“How long shall we stand? As long as there is a need to correct an injustice.”

This week, the Towns of Chapel Hill and Carrboro and Orange County will consider adopting a resolution approving a draft recombination plat (map) and conceptual plan for 164-acres jointly owned by the three parties, known as the Greene Tract. As many readers likely know, the parcel’s long and complex history has recently re-opened a political Pandora’s Box, pitting those who believe it should be preserved in perpetuity for conservation or a public park against those who believe it should be used in ways promised to the residents of the Historic Rogers Road Neighborhood. My intention is to help separate the facts from the fiction, ensuring the stated vision and wishes of Rogers Road residents are respected, recognized, and honored at a time when those wishes are at risk of being drowned out, weaponized, and distorted by those who are fomenting and spreading misinformation, fear, and mistrust in pursuit of a narrow set of self-serving interests.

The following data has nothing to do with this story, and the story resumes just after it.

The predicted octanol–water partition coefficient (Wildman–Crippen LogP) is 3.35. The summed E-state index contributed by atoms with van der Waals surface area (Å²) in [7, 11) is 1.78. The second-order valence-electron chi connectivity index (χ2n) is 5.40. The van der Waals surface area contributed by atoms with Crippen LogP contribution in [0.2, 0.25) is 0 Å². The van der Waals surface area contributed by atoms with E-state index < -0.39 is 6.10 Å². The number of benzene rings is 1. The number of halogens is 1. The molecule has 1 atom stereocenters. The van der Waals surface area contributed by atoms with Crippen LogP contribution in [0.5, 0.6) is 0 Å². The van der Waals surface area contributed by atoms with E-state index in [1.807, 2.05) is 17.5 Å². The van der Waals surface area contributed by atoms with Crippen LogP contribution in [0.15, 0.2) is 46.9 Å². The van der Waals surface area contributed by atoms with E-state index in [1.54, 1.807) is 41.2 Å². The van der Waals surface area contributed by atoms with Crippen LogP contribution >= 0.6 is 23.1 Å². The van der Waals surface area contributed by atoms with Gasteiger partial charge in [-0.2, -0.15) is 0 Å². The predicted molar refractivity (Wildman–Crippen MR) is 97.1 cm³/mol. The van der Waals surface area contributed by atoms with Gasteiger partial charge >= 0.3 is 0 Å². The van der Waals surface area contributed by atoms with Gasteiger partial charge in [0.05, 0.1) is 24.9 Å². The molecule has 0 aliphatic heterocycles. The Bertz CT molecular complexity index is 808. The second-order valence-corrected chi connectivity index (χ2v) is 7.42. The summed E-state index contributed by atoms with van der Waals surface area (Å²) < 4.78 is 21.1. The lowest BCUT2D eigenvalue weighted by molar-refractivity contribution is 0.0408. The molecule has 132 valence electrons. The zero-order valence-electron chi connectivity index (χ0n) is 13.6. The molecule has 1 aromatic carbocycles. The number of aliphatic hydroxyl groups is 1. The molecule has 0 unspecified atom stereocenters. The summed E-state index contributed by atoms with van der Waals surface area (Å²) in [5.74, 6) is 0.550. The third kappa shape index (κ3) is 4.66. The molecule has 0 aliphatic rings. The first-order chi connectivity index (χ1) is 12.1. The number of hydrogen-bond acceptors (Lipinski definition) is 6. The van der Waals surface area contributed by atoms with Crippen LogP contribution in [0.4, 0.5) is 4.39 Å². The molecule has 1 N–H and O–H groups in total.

FACT 1: The Greene Tract was purchased in 1984 to host a future landfill.

Land Use Plan included in 1987 Joint Planning Agreement, designating the Greene Tract and other lands as “Future Landfill Pending Future Study.”

For those not familiar with the history, the Greene Tract’s story is inextricably linked to the Historic Rogers Road Neighborhood. To fully understand both, we must start in 1972, when a deal was brokered (and subsequently broken) to locate a new county landfill next to the Rogers Road neighborhood (notably, the option of last resort as all other neighborhoods managed to extract themselves from consideration). In exchange for bearing the long-term impacts of an 80-acre, unlined landfill, residents were promised public services and community amenities, including water, sewer, sidewalks, a recreation center, and green space. For those keeping track, the sewer hook-ups were not completed until 2020.